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Michigan Supreme Court Flips to Democrats

The ideological change is a boon for the left, as states prepare for redistricting in 2021 and the challenges that may come with it.

The Michigan Hall of Justice(Photo by Steven_Kriemadis / iStock / Getty Images Plus)

Liberals in Michigan claimed victory in swinging the ideological makeup of the state supreme court.

Republicans held a 4-3 majority going into this week’s election. Democrats were able to flip that advantage with Chief Justice Bridget Mary McCormack, a Democrat, who held on to her seat, and Democrat Elizabeth Welch, who captured the seat currently held by Stephen Markman, a Republican.

Although supreme court justice candidates can be affiliated with a political party, their names appear on the Michigan ballot without that affiliation.

Markman, who is 71, was barred from running for reelection because state law prohibits any person age 70 or over from being elected or appointed as a judge.

Because the state will redraw its districts in 2021, advocates say control of the court will be pivotal to future political battles. 

“It’s true that judges are interpreting the law, but their assessment about the world in which we live, the underlying facts on the ground and different competing principles that animate or are relevant to our government often vary by ideology,” said Leah Litman, an assistant professor at the University of Michigan Law School and a host of the podcast “Strict Scrutiny,” a project of The Appeal.

In Ohio, where partisan control of the state Supreme Court was also in play, one Republican justice was able to thwart her challenge from Democrat John P. O’Donnell to maintain a majority on the court. Democrat Jennifer Brunner did oust incumbent Judith French, leaving Republicans with a 4-3 majority.

Democrats needed to pick up both seats to flip the court.

Justices for the Ohio Supreme Court serve six-year terms and justices in Michigan serve for eight years.

Republicans have enjoyed a heavily gerrymandered congressional map in Ohio over the last decade. Even though President Barack Obama won the state in 2012, he only carried four of its 16 congressional districts.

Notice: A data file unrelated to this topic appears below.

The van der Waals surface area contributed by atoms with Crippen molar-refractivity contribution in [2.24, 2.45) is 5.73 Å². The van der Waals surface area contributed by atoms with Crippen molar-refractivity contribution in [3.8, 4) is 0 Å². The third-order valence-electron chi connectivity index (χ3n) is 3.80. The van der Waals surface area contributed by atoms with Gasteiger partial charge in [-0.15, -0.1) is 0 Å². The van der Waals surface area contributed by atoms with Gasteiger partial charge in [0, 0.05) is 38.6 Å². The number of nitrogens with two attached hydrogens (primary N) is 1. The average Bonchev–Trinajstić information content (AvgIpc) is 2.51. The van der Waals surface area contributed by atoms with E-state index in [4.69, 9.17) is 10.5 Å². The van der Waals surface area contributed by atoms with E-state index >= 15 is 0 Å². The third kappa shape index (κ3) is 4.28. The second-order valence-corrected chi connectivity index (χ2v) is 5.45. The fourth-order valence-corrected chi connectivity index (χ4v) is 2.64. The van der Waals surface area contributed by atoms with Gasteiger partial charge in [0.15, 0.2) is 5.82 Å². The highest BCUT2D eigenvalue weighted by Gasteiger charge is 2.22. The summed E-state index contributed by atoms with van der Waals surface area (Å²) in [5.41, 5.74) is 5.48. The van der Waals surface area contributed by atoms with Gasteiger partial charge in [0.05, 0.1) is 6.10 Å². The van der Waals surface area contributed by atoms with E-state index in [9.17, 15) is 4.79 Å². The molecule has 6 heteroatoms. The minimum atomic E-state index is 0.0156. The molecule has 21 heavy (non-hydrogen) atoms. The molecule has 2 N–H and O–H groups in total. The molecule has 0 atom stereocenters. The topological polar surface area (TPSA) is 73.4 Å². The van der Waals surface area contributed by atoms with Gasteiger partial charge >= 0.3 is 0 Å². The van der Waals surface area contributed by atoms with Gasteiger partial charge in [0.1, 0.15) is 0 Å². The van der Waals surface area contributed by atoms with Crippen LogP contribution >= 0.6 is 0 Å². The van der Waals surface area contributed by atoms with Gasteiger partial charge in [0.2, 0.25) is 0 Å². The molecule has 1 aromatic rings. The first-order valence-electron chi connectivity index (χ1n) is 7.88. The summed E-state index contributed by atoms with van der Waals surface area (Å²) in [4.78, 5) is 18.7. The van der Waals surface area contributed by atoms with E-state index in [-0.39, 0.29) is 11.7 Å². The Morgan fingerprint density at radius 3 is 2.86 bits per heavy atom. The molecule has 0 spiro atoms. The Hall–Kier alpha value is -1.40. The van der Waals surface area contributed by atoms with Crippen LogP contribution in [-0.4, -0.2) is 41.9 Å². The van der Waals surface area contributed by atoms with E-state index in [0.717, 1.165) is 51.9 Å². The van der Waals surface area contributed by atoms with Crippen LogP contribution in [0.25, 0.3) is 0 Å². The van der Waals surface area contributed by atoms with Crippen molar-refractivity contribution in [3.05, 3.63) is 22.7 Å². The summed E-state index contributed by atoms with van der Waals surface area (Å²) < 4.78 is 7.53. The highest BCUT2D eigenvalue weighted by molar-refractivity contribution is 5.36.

Last year, federal courts separately ordered that Ohio and Michigan redraw their district lines because they had been illegally gerrymandered in favor of Republicans. “The bottom line is that the dominant party in state government manipulated district lines in an attempt to control electoral outcomes and thus direct the political ideology of [Ohio’s] congressional delegation,’’ a three-judge panel for the federal District Court for the Southern District of Ohio Western Division wrote in its opinion. In May 2019, however, the U.S. Supreme Court put the lower courts’ rulings on hold.

It’s unclear how much fairer the next decade’s map will be. In 2018, voters in Ohio overwhelmingly approved a new, bipartisan plan to draw congressional districts before the 2022 midterms. The new plan encourages bipartisan agreement to adopt a new congressional map, but if the two sides cannot agree, the Republican Party may still end up empowered to push through a plan to its liking.

The liberal shift in Michigan could mean more rulings that could expand or preserve voting rights, reduce gerrymandering, and protect the powers the executive branch has in responding to emergencies, Litman said.  

In a 4-3 ruling in October, for example, the Michigan Supreme Court struck down efforts, by Governor Gretchen Whitmer to extend her emergency powers and issue orders to mitigate the spread of COVID-19, including new waiting room procedures for healthcare facilities, requirements that doctors offices provide special hours for high-risk patients, and expanded telemedicine and telehealth procedures.

“We all understand how important the U.S. Supreme Court is,” said Litman, “and one reason why the importance of the U.S. Supreme Court is in some ways dangerous is because we don’t have a say in who the justices are.” 

Supreme Courts in states like Michigan and Ohio, Litman said, are different. “You have the opportunity to select the justices who will be making the law for your state on incredibly important issues ranging from voting rights, democracy, criminal justice—it just runs the entire gamut. It’s really important to have a say who the people who are making laws in your state are.”